BRITAIN THE DUROTRIGES stater circa 60 BC – 20 AD


BRITAIN, THE DUROTRIGES, stater, no date (circa 60 BC – 20 AD), Obverse: 3 figures in boat, Reverse: zigzag, dots, circle, billon, 13-14mm, 0.58g, SG1735, S368, bent, obverse figures visible but weak, VF

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What I’m calling the “reverse” is actually an evolution of the head of Phillip II on the obverse of the Macedonian coin this imitates. The “3 figures” is an evolution of the horse on the reverse of the original.

The Durotriges occupied part of the southern coast of Britain, where they farmed and made coins. They were in a good position to be middlemen between Continental traders and the British hinterland. But they were also the first to be conquered when the Romans invaded.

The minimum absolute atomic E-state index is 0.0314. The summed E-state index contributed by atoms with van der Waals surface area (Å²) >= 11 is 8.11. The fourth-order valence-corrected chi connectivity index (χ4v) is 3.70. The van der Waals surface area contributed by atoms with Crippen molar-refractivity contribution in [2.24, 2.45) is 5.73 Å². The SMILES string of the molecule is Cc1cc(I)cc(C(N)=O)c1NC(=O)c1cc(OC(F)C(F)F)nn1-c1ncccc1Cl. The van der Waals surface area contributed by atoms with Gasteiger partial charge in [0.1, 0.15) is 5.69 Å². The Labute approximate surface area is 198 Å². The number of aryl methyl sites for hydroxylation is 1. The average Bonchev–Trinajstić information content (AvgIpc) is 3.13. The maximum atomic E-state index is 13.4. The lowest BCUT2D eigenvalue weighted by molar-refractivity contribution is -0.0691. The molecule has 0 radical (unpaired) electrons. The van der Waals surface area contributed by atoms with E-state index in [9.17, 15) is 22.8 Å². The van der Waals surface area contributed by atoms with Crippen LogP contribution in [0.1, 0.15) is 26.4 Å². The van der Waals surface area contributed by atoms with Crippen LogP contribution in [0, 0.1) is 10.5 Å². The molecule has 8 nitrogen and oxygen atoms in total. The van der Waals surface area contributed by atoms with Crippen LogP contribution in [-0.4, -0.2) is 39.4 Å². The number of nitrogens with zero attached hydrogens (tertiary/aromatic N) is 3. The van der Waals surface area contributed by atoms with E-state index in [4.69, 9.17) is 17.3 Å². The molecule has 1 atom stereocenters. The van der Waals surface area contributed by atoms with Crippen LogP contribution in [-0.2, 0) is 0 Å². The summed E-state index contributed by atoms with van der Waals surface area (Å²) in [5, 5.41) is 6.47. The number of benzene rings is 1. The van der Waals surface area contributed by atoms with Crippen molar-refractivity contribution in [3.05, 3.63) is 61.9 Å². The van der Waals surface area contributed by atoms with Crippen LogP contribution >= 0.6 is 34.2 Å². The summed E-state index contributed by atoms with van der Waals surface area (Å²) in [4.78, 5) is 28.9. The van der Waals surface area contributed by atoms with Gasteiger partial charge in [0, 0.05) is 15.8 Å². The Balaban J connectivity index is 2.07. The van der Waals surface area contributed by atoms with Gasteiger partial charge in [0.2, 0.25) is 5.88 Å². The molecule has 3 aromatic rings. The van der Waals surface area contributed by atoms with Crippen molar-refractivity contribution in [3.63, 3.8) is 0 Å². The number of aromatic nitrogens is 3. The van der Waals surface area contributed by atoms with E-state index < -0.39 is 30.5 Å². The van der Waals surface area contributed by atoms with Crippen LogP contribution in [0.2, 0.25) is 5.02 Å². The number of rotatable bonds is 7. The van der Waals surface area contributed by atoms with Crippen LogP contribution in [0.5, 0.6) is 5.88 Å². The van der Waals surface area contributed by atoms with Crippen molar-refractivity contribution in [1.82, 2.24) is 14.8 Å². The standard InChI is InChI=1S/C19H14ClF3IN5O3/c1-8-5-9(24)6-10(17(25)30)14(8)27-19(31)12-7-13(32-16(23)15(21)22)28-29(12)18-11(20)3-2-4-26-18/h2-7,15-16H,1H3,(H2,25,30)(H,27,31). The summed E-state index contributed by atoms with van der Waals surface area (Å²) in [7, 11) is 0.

Celts in Europe found that they liked the idea of coins and started making them themselves. Imitations of Greek and later Roman coins eventually developed into indigenous types.

The Celts came out of northern Central Asia as part of the horses and iron nomadic wave of the 8th century BC and later. They found that they liked the pretty Greek coins and made sometimes fanciful imitations of their own.

Ancient Coins includes Greek and Roman coins and those of neighbors and successors, geographically from Morocco and Spain all the way to Afghanistan. Date ranges for these begin with the world’s earliest coins of the 8th century BC to, in an extreme case, the end of Byzantine Empire, 1453 AD.